We tested the safety of IA versus IV rt-PA administration in a rat model of MCAo in an extended ischemic time window. The main finding of the study was that rt-PA administered by IA infusion after 6 hours of MCAo had significantly more intracerebral bleeding than did the same dosages administered IV. Indeed, even 1 mg/kg rt-PA IA caused more severe bleeding than 10 times that dose IV (10 mg/kg). The increased bleeding did not translate into a significant increase in infarct volume. The highest rt-PA dosage by both the IA and IV routes resulted in increased neurological dysfunction.
The increased bleeding with IA administration probably relates to higher concentrations of rt-PA in the local milieu. Also, rt-PA is metabolized rapidly by the liver resulting in a biological plasma half life in the rat of only 1-2 minutes , further exaggerating the difference in concentration after IV versus IA administration.
Cerebral ischemia predisposes the vasculature and surrounding parenchyma to hemorrhage upon vascular recanalization  and the vulnerability of the downstream brain parenchyma increases with longer periods of ischemia. Several pathological mechanisms underlie the ICH caused by rt-PA including, activation of MMP-9, interaction with NMDA receptors, endogenous proteolytic activity, injury to the endothelial junctional proteins contributing to the blood-brain barrier dysfunction, and activation of other proteolytic enzymes such as plasmin . Taken together, it is not surprising that our results support the conclusion that similar dosages of rt-PA delivered IA carry greater ICH risk than when delivered IV.
The duration of the ischemic event may modify the toxicity of rt-PA. Increased bleeding did not occur with IV rt-PA doses as high as 20 mg/kg if administered within 1 hour ischemic onset , suggesting a therapeutic index (TI = Toxic dose ÷ Therapeutic dose) of greater than 2. Whereas doses of rt-PA administered after a 3 hour delay resulted in a dose-dependent (0.9, 9 and 18 mg/kg) increase in hemoglobin extravasation . By extension, in our study, 30 mg/kg rt-PA IV resulted in significant bleeding following 6 hours of ischemia. Taken together, our results and the data of other groups supports the conclusion that bleeding is not induced by substantial doses of rt-PA following short periods (< 3 hours) of ischemia, but that the risk of bleeding increases significantly with longer intervals of occlusion.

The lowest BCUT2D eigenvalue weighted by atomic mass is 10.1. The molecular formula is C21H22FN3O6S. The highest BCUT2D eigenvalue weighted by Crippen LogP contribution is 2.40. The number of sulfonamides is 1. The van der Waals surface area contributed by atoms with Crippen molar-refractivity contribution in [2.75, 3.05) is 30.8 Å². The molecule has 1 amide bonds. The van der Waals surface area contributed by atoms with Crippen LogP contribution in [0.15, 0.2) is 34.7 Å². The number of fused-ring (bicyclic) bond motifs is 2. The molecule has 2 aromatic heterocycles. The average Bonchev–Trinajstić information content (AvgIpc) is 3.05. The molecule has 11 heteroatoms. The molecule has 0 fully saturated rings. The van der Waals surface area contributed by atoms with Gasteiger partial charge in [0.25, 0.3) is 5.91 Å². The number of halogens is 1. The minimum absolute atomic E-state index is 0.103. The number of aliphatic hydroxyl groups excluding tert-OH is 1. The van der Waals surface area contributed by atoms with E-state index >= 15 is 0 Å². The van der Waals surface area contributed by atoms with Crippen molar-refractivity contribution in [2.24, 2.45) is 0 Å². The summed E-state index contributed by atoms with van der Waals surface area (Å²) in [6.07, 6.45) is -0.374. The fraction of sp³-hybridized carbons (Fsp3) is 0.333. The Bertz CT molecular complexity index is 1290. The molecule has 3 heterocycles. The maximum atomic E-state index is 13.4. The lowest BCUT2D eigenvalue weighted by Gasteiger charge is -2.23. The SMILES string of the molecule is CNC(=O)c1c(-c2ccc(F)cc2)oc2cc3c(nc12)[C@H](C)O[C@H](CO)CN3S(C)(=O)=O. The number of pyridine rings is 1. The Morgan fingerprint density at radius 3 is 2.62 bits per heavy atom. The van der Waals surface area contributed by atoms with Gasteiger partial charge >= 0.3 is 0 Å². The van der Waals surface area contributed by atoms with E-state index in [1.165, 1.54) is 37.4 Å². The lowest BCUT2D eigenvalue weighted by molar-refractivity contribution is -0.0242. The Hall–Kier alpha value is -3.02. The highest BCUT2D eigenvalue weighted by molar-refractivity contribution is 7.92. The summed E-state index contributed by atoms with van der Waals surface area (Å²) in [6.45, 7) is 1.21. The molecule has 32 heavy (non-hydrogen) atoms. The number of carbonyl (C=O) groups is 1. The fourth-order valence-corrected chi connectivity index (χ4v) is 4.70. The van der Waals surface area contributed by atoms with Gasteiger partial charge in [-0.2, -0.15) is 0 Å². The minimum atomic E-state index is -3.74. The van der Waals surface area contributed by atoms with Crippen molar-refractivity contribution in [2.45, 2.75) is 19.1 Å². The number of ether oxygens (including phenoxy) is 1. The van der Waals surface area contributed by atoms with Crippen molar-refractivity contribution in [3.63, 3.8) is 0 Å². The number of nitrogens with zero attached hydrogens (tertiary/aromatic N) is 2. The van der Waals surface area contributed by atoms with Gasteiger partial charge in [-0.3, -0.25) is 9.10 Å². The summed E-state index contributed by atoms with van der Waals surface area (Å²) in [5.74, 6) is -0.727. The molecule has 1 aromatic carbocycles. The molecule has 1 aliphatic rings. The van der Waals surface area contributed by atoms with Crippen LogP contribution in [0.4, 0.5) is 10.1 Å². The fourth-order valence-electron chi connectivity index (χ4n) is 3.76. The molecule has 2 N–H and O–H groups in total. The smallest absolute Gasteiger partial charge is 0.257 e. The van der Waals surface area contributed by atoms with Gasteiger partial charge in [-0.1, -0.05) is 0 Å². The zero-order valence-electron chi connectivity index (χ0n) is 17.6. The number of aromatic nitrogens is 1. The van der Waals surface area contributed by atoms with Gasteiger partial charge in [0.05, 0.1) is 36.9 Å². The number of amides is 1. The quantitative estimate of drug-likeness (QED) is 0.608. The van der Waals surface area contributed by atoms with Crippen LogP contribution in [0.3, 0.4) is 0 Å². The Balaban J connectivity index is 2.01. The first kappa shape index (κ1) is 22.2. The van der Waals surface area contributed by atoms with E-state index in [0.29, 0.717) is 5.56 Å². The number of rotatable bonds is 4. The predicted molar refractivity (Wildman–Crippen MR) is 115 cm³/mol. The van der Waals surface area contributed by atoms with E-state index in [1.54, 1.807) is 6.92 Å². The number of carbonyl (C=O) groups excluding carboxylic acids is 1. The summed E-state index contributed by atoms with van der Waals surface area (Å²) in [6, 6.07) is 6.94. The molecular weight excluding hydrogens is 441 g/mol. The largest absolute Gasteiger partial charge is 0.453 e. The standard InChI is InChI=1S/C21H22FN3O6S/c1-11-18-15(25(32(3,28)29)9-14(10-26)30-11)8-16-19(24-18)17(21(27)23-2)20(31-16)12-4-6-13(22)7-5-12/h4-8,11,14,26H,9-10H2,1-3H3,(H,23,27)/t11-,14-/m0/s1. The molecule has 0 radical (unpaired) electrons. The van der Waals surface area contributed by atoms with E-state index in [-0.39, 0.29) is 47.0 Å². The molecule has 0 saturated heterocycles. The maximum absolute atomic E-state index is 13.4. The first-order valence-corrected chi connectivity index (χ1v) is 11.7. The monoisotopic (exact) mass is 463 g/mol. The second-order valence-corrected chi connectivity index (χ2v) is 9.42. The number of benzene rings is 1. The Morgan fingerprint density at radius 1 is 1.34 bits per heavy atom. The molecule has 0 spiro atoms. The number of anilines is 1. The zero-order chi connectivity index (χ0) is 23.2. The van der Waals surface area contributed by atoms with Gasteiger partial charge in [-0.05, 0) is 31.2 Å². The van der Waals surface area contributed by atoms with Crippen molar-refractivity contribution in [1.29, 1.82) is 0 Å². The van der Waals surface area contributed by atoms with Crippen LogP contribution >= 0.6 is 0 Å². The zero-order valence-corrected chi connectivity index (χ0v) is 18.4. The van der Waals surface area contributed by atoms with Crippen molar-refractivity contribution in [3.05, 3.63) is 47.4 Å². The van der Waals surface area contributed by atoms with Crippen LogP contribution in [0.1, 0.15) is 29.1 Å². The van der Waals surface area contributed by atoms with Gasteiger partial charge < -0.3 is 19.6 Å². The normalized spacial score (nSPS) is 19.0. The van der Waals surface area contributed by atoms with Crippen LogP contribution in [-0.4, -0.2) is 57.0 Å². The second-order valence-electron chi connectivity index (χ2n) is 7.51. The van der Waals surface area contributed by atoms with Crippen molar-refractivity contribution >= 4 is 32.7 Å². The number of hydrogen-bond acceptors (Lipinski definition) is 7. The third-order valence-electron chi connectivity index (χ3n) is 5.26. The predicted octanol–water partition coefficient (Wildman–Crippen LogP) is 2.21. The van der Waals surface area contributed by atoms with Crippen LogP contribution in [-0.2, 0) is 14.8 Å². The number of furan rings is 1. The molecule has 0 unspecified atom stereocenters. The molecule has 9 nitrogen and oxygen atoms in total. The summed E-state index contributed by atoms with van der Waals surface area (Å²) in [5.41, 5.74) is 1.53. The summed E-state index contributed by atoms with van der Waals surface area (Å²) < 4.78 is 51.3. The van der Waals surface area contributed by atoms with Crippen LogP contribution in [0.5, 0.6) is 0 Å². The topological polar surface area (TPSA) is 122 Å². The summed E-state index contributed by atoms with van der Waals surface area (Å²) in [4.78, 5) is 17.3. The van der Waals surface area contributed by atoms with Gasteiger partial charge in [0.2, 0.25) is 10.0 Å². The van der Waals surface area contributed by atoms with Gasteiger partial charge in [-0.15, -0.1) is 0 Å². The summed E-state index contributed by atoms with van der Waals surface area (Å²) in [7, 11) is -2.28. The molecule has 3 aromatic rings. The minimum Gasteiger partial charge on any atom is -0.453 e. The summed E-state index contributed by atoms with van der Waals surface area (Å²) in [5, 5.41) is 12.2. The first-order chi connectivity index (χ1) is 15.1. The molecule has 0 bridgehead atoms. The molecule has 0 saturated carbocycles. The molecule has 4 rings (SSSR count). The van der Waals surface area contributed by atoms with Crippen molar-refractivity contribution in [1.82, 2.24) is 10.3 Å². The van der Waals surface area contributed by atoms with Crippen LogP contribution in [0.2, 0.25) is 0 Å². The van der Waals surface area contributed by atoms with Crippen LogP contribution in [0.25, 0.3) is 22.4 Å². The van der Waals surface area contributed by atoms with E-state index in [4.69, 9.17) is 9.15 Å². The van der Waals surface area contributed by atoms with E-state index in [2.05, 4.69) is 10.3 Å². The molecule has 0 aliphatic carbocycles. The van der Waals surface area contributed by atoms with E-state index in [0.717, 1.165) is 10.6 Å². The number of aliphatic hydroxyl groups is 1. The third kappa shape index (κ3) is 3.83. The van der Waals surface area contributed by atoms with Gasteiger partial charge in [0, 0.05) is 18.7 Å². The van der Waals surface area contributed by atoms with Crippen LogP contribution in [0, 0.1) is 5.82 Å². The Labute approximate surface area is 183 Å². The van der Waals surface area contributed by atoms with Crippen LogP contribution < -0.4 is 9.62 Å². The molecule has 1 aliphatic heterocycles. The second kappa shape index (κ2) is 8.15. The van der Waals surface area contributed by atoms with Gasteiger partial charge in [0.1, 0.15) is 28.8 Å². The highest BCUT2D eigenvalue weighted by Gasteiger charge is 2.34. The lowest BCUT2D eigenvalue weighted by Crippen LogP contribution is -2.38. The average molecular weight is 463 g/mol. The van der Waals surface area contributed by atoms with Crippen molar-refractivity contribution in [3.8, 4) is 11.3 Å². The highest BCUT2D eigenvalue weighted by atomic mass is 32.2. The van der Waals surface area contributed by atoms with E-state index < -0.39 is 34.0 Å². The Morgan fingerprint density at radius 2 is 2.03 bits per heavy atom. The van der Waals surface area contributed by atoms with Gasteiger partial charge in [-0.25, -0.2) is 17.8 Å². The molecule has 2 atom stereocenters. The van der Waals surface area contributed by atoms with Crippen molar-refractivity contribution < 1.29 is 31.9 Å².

Because of the implications of high concentrations of rt-PA when administered IA, we closely mimicked such conditions by use of a snare ligature model, which enabled us to initiate IA rt-PA immediately prior to vascular recanalization. Furthermore, as fibrin degradation products may contribute to rt-PA-associated ischemic damage [34, 35], the snare ligature model allowed us to dissociate ischemic damage caused by rt-PA from that caused by fibrinolytic products.
The clinical therapeutic dose of rt-PA IV for ischemic stroke has been established at 0.9 mg/kg. The dose for rt-PA IA as a stand alone treatment is more variable and ranges from 20 to 60 mg . Our data suggest that to avoid increased ICH risk by the IA route compared to IV, the dose would need to be considerably less, although such conclusions must be tempered by the understanding that our model may not entirely reflect the clinical state in human disease.